Typical commRecruit supporters
The next step is to recruit your own supporters, usually in the form of opinion leaders. Nobody wants to lend you an umbrella when it's raining, so you need credible third parties on your side before there's any sign of a problem. Building relationships with key third parties is a crucial part of an issue management programme, and is rightly a priority for most pharmaceutical companies. This means patient groups, as well as senior physicians and academics.

Having identified the supporters, you need to strengthen your relationships with them. Many companies do this by offering training courses in skills that will be generally useful to them, eg, presentation or media skills, influencing techniques and similar topics.

Horizon-scanning techniques
Horizon-scanning is an activity best done systematically - that way you are less likely to miss something. One way is to conduct a PESTLE analysis. To do this, gather your senior managers around the table, and ask them to come up with issues that may become problematic for you under the following:

Political: Examples here could be planned legislation about advertising spend, a new version of NICE, another select committee inquiry or upcoming EU directives, for example, about research.

Economic: Your company's financial performance comes under this heading, along with the chief executive's salary and potential changes to tax laws. Redundancies and reorganisation of the manufacturing network are also issues that need managing.

Sociological: Changes in working practices, eg, more working from home or remote locations, younger people being less willing to work evenings and weekend, the European Working Time Directive, banning smoking in the workplace - all of these can affect your company.

Technical: Pharmaceutical manufacturing is complex and can easily break down. In recent times a number of companies have been fined for breaking good manufacturing practice regulations, while others have seen a shortfall in supply, eg, of flu vaccine in one high-profile case. These issues are sure to attract media attention.

Legal: Potentially the biggest area of all - class action lawsuits being the key issue here. However, don't miss the smaller legal problems, eg, the female worker taking you to an industrial tribunal because she claims she was sacked for having an affair with the boss, while he's been promoted! Juicy pickings for the tabloids.

Environmental: As the publicity over the Stern report has illustrated, the environment is possibly the biggest topic in the world at the moment, so get that outdated factory chimney fixed and make sure your waste outlets are up to scratch.

Managing the issues: Once you've drawn up a list of issues one thing will probably become clear: you don't have resources to tackle them all. That's why you need to conduct a quadrant analysis. To do this, draw a graph with risk on the vertical axis, and exposure on the horizontal one. Now you need to plot all your issues on this graph. The vertical axis is the likelihood of something happening, while the horizontal one measures the amount of critical coverage likely to result if it does.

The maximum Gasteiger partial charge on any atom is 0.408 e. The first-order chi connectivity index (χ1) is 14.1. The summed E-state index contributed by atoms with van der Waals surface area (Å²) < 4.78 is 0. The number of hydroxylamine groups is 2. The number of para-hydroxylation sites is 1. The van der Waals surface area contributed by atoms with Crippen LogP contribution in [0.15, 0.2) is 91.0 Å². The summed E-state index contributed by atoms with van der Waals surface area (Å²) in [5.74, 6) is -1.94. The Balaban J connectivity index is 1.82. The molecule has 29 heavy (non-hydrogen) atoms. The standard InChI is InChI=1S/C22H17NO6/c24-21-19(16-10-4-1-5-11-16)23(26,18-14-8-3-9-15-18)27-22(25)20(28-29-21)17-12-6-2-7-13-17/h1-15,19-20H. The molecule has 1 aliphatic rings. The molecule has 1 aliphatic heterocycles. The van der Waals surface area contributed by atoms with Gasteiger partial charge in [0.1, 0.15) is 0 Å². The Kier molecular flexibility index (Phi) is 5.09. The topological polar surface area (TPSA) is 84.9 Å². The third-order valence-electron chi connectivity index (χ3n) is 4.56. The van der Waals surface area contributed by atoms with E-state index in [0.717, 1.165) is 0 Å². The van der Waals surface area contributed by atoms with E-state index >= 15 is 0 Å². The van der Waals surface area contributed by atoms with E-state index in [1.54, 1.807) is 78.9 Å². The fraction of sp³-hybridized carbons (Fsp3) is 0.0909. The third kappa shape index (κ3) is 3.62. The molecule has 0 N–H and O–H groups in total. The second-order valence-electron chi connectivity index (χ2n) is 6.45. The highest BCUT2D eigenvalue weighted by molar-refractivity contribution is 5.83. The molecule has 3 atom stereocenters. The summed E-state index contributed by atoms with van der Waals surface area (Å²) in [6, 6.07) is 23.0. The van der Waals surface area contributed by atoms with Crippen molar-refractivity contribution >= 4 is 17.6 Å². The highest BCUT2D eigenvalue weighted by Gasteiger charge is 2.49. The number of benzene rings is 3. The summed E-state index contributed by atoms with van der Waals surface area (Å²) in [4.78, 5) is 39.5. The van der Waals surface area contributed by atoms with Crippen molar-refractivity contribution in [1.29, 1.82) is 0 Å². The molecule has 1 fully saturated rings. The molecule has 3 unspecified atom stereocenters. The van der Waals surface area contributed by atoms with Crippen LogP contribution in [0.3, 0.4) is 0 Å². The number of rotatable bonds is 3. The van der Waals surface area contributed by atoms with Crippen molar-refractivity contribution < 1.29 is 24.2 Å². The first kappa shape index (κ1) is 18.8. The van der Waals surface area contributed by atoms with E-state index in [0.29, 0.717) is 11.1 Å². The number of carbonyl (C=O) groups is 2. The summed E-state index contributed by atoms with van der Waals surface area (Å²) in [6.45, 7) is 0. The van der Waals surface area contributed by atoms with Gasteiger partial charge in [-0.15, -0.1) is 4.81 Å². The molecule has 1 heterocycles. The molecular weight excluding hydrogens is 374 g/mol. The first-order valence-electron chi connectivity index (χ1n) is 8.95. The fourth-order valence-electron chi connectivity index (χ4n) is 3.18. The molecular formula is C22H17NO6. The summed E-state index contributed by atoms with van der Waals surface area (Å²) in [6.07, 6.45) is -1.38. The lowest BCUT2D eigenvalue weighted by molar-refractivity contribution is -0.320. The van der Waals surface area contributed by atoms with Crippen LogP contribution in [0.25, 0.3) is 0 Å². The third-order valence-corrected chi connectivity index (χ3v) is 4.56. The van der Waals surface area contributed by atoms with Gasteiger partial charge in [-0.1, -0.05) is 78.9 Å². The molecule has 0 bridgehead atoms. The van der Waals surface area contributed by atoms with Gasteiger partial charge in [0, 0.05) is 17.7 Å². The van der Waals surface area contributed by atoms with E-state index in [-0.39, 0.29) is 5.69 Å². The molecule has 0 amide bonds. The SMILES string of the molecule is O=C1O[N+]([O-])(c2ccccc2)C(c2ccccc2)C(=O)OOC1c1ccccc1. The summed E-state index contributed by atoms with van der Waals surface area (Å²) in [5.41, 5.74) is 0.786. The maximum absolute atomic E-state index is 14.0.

The issues in the top right hand quadrant, ie, high risk and high exposure, are where you need to concentrate your resources. Ideally, you want to move these topics into another quadrant, ie, reduce the risk or the exposure. You can reduce some risks by simply buying your way out, eg, pay for a new filter for the dirty chimney, have your waste outlet overhauled, or settle a claim out of court.

If you can't reduce the risk, you may need to prepare the ground for something that you know will happen. This may mean involving the local community in your plans to modernise a plant, or making experts available for journalists to explain the need for stem cell research or animal testing. That way, when you do make an announcement, it won't come as a shock and you have more chance of managing the criticism.

Finally...
Issues management programmes are trying to hit a moving target. Issues management, similarly to communication, is not an event, but an ongoing process. In an ideal world, few of the issues you have identified will crop up, so you can expect much of your work in this area to lie gathering dust and never be used. However, think of it as insurance - it's there for when things go wrong.

The Author
John Clare is the managing director of LionsDen Communications. In July this year he received the CommuniquÈ Judges' Award for Outstanding Healthcare Communications. He is retained as an issue and crisis consultant by many pharmaceutical companies. He can be contacted on john@lionsden.co.uk

2nd September 2008